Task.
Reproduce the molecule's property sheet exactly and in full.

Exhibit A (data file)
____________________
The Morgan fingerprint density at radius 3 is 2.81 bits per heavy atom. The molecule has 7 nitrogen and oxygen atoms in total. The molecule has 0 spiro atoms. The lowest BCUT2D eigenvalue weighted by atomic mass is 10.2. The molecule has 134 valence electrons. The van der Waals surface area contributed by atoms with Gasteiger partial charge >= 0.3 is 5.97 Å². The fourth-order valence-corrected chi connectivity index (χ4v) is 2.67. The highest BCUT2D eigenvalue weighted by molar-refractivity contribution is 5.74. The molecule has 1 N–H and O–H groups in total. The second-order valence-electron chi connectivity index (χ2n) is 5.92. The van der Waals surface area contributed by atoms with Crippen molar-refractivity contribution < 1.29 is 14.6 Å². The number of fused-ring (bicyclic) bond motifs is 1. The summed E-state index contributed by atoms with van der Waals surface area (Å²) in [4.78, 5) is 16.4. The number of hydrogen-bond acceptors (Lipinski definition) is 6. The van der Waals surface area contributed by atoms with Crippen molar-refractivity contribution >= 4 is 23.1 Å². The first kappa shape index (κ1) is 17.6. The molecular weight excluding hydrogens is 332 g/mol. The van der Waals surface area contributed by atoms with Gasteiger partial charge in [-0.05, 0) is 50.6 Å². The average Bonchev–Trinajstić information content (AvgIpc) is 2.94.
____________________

The Morgan fingerprint density at radius 3 is 2.81 bits per heavy atom. The molecule has 7 nitrogen and oxygen atoms in total. The molecule has 0 spiro atoms. The lowest BCUT2D eigenvalue weighted by atomic mass is 10.2. The molecule has 134 valence electrons. The van der Waals surface area contributed by atoms with Gasteiger partial charge >= 0.3 is 5.97 Å². The fourth-order valence-corrected chi connectivity index (χ4v) is 2.67. The highest BCUT2D eigenvalue weighted by molar-refractivity contribution is 5.74. The molecule has 1 N–H and O–H groups in total. The second-order valence-electron chi connectivity index (χ2n) is 5.92. The van der Waals surface area contributed by atoms with Crippen molar-refractivity contribution < 1.29 is 14.6 Å². The number of fused-ring (bicyclic) bond motifs is 1. The summed E-state index contributed by atoms with van der Waals surface area (Å²) in [4.78, 5) is 16.4. The number of hydrogen-bond acceptors (Lipinski definition) is 6. The van der Waals surface area contributed by atoms with Crippen molar-refractivity contribution >= 4 is 23.1 Å². The first kappa shape index (κ1) is 17.6. The molecular weight excluding hydrogens is 332 g/mol. The van der Waals surface area contributed by atoms with Gasteiger partial charge in [-0.05, 0) is 50.6 Å². The average Bonchev–Trinajstić information content (AvgIpc) is 2.94.